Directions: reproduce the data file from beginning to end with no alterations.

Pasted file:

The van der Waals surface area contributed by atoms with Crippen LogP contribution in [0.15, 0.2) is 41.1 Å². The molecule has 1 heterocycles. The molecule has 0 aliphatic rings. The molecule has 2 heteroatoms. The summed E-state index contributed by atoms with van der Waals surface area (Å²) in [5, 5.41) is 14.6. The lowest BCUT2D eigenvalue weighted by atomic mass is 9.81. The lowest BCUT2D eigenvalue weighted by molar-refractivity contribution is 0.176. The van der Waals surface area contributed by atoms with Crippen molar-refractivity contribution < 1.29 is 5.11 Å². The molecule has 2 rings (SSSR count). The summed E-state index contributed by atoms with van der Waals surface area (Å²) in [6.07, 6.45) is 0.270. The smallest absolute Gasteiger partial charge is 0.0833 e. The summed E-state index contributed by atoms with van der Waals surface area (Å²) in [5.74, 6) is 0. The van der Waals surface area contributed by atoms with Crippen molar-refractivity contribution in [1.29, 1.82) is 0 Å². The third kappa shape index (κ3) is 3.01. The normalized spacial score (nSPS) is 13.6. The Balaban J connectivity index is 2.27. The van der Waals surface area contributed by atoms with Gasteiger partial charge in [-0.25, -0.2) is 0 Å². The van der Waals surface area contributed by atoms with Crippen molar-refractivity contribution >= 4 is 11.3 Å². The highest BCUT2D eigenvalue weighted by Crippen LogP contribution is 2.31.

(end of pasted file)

The van der Waals surface area contributed by atoms with Crippen LogP contribution in [0.15, 0.2) is 41.1 Å². The molecule has 1 heterocycles. The molecule has 0 aliphatic rings. The molecule has 2 heteroatoms. The summed E-state index contributed by atoms with van der Waals surface area (Å²) in [5, 5.41) is 14.6. The lowest BCUT2D eigenvalue weighted by atomic mass is 9.81. The lowest BCUT2D eigenvalue weighted by molar-refractivity contribution is 0.176. The van der Waals surface area contributed by atoms with Crippen molar-refractivity contribution < 1.29 is 5.11 Å². The molecule has 2 rings (SSSR count). The summed E-state index contributed by atoms with van der Waals surface area (Å²) in [6.07, 6.45) is 0.270. The smallest absolute Gasteiger partial charge is 0.0833 e. The summed E-state index contributed by atoms with van der Waals surface area (Å²) in [5.74, 6) is 0. The van der Waals surface area contributed by atoms with Crippen molar-refractivity contribution in [1.29, 1.82) is 0 Å². The third kappa shape index (κ3) is 3.01. The normalized spacial score (nSPS) is 13.6. The Balaban J connectivity index is 2.27. The van der Waals surface area contributed by atoms with Gasteiger partial charge in [-0.25, -0.2) is 0 Å². The van der Waals surface area contributed by atoms with Crippen molar-refractivity contribution >= 4 is 11.3 Å². The highest BCUT2D eigenvalue weighted by Crippen LogP contribution is 2.31.